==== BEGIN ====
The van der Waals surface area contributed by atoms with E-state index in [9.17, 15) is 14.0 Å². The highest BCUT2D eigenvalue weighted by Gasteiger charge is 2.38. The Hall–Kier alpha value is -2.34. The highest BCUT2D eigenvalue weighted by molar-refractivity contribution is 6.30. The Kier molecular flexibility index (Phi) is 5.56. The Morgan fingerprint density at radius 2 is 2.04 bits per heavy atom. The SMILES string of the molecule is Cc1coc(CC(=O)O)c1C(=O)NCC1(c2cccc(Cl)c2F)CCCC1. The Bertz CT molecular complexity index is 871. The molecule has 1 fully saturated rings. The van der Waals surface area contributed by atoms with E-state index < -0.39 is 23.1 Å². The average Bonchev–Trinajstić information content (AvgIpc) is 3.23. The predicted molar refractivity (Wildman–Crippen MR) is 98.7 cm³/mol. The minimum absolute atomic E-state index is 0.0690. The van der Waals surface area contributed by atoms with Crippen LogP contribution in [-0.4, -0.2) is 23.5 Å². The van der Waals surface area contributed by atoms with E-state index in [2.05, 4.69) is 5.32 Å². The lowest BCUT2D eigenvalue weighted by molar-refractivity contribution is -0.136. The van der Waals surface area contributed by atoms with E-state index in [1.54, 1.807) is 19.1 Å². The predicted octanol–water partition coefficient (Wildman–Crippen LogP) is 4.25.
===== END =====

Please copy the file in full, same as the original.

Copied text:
The van der Waals surface area contributed by atoms with E-state index in [9.17, 15) is 14.0 Å². The highest BCUT2D eigenvalue weighted by Gasteiger charge is 2.38. The Hall–Kier alpha value is -2.34. The highest BCUT2D eigenvalue weighted by molar-refractivity contribution is 6.30. The Kier molecular flexibility index (Phi) is 5.56. The Morgan fingerprint density at radius 2 is 2.04 bits per heavy atom. The SMILES string of the molecule is Cc1coc(CC(=O)O)c1C(=O)NCC1(c2cccc(Cl)c2F)CCCC1. The Bertz CT molecular complexity index is 871. The molecule has 1 fully saturated rings. The van der Waals surface area contributed by atoms with E-state index < -0.39 is 23.1 Å². The average Bonchev–Trinajstić information content (AvgIpc) is 3.23. The predicted molar refractivity (Wildman–Crippen MR) is 98.7 cm³/mol. The minimum absolute atomic E-state index is 0.0690. The van der Waals surface area contributed by atoms with Crippen LogP contribution in [-0.4, -0.2) is 23.5 Å². The van der Waals surface area contributed by atoms with E-state index in [2.05, 4.69) is 5.32 Å². The lowest BCUT2D eigenvalue weighted by molar-refractivity contribution is -0.136. The van der Waals surface area contributed by atoms with E-state index in [1.54, 1.807) is 19.1 Å². The predicted octanol–water partition coefficient (Wildman–Crippen LogP) is 4.25.